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The general opinion is that the sun is a perfectly normal mid generation star formed out of the debris of supernovae that do contain some iron (hence the iron core of earth and some of the other planets) and there is no reason to believe that the sun has an excess of this element. It is possible that there is a concentration of heavier elements close to the centre of the sun but it is almost certainly not a major component of the mass of the sun
The general agreement among astrophysicists is that the sun and other stars is a gravity contained hydrogen fusion structure and your suggestions do nothing to connvince me otherwise. The current models of stellar structure and evolution are extremely precise and tally with nuclear reaction crossections, predicted compositions and vast numbers of observations if stars at various stages in their lives.The mechanism you suggest just does not make sense. The initial material in the universe is clearly initially mostly hydrogen and helium and neutrons are unstable in isolation and decay in a few minutes so there is absoutely no reason why stars should contain significant excesses of neutrons.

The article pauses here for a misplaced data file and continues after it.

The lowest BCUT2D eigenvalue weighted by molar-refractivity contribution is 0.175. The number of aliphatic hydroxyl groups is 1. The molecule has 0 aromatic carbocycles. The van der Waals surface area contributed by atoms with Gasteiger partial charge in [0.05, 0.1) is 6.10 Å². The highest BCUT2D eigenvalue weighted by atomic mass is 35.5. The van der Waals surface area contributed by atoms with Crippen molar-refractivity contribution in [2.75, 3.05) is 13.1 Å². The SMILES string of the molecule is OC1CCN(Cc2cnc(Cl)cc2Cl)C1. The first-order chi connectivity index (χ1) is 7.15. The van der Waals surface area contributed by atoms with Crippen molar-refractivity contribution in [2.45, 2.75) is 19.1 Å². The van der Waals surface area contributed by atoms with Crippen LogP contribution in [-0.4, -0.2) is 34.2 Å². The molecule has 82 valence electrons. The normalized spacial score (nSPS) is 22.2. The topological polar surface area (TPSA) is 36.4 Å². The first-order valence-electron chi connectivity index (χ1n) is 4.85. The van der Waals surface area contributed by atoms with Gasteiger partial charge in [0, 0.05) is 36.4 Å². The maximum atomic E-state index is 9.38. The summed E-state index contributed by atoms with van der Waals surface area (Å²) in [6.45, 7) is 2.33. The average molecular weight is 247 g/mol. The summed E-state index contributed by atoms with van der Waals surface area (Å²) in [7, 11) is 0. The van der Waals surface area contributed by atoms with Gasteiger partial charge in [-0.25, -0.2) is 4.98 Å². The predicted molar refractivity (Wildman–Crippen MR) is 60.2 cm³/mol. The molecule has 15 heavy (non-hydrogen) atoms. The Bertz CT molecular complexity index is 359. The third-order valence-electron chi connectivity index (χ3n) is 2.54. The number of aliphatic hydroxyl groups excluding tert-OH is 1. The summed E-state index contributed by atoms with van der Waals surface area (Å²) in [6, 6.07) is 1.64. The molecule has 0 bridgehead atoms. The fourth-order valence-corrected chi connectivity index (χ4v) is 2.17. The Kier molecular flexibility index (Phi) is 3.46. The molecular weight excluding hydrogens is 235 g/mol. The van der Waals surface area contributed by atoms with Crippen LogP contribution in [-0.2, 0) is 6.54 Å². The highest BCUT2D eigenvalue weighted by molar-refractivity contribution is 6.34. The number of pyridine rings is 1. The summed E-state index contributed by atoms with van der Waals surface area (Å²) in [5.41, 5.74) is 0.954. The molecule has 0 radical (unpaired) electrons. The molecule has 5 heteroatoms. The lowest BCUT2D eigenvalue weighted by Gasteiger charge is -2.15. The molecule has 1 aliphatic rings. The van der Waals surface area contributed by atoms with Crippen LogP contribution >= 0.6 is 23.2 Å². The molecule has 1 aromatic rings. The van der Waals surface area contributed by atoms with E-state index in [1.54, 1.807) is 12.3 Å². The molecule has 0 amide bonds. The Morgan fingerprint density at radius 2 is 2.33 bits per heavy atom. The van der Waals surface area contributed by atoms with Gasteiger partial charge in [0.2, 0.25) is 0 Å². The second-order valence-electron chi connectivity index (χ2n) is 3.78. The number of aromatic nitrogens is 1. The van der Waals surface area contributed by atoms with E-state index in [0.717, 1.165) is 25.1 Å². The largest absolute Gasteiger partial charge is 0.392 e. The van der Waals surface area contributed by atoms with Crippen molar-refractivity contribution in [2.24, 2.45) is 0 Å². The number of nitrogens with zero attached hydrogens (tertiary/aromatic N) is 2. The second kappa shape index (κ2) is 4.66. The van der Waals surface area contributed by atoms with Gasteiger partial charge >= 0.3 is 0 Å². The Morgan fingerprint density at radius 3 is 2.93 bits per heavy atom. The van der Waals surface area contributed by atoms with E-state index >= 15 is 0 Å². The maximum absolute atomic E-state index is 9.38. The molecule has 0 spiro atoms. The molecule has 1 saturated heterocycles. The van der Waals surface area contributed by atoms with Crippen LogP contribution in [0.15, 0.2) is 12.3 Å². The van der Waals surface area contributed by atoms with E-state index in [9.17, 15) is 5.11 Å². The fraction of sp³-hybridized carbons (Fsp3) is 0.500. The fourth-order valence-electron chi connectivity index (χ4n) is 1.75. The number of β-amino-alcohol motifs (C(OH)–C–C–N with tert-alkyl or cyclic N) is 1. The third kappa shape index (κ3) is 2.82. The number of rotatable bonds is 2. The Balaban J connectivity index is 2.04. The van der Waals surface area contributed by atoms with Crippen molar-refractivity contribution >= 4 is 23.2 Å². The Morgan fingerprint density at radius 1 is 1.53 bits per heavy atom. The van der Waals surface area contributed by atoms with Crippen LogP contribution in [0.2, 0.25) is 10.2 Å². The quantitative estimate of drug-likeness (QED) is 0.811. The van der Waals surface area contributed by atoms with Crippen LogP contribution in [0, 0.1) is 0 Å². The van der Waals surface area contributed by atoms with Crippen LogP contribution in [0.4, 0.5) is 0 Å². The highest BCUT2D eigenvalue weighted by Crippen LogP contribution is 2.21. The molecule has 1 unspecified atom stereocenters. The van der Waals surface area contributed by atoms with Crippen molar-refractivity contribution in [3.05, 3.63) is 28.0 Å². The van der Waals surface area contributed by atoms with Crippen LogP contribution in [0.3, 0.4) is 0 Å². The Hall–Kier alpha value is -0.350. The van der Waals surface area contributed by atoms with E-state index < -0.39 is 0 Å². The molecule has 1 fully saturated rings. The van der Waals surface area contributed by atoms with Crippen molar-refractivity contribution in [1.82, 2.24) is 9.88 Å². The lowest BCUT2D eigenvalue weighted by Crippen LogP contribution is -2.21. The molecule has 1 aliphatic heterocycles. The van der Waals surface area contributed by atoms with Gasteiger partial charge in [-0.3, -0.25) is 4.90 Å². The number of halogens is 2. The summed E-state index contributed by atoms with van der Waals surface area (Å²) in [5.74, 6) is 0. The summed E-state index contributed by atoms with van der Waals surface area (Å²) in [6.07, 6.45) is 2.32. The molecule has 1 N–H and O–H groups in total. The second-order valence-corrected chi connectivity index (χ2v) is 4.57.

Thanks for an interesting thread, everyone. DoctorBeaver, you may be interested to know that Einstein did not get to E=mc^2 first. It was first devised and published by Henri Poincare circa 1904, about a year before SRT. No doubt Dr Einstein noticed it there.RegardsHilton
Did DoctorBeaver see the latest Physics News Update 834 (27 July 2007) with this comment on HYDROGEN SEVEN (H-7), the most neutron-rich nucleus known: ". . . energy is required to force the extra neutron to adhere to the other nucleons" ?...sorry, you cannot view external links. To see them, please
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Welcome to TNS, Elton.What a lovely, poetic turn of phrase you present; and I totally agree with your statement. The discovery of things new is indeed a joyous experience. That is why I await with hopeful anticipation the results from the LHC at CERNE. I believe some wondrous new avenues will be opened to us.